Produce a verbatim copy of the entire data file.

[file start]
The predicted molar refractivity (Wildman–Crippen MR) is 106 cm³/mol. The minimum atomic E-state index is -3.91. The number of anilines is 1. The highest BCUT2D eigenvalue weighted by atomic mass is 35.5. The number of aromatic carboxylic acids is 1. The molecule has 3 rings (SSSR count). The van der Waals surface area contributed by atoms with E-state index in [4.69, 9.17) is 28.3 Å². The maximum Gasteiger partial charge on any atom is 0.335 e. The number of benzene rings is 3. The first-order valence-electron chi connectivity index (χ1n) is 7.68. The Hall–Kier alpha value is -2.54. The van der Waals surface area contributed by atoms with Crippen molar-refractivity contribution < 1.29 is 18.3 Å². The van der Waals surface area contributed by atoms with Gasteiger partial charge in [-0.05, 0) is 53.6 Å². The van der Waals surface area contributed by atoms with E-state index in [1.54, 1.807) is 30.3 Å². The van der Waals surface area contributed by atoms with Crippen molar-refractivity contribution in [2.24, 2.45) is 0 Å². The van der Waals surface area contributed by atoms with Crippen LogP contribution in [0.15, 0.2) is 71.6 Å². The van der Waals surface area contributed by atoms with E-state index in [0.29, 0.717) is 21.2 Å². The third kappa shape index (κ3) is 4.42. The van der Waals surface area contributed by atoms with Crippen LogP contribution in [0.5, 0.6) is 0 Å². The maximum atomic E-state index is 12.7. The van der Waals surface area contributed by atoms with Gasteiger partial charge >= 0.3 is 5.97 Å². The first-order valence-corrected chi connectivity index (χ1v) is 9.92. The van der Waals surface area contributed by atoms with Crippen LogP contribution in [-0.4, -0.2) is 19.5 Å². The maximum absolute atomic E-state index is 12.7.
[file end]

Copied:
The predicted molar refractivity (Wildman–Crippen MR) is 106 cm³/mol. The minimum atomic E-state index is -3.91. The number of anilines is 1. The highest BCUT2D eigenvalue weighted by atomic mass is 35.5. The number of aromatic carboxylic acids is 1. The molecule has 3 rings (SSSR count). The van der Waals surface area contributed by atoms with E-state index in [4.69, 9.17) is 28.3 Å². The maximum Gasteiger partial charge on any atom is 0.335 e. The number of benzene rings is 3. The first-order valence-electron chi connectivity index (χ1n) is 7.68. The Hall–Kier alpha value is -2.54. The van der Waals surface area contributed by atoms with Crippen molar-refractivity contribution < 1.29 is 18.3 Å². The van der Waals surface area contributed by atoms with Gasteiger partial charge in [-0.05, 0) is 53.6 Å². The van der Waals surface area contributed by atoms with E-state index in [1.54, 1.807) is 30.3 Å². The van der Waals surface area contributed by atoms with Crippen molar-refractivity contribution in [2.24, 2.45) is 0 Å². The van der Waals surface area contributed by atoms with Crippen LogP contribution in [0.15, 0.2) is 71.6 Å². The van der Waals surface area contributed by atoms with E-state index in [0.29, 0.717) is 21.2 Å². The third kappa shape index (κ3) is 4.42. The van der Waals surface area contributed by atoms with Crippen LogP contribution in [0.5, 0.6) is 0 Å². The maximum atomic E-state index is 12.7. The van der Waals surface area contributed by atoms with Gasteiger partial charge >= 0.3 is 5.97 Å². The first-order valence-corrected chi connectivity index (χ1v) is 9.92. The van der Waals surface area contributed by atoms with Crippen LogP contribution in [-0.4, -0.2) is 19.5 Å². The maximum absolute atomic E-state index is 12.7.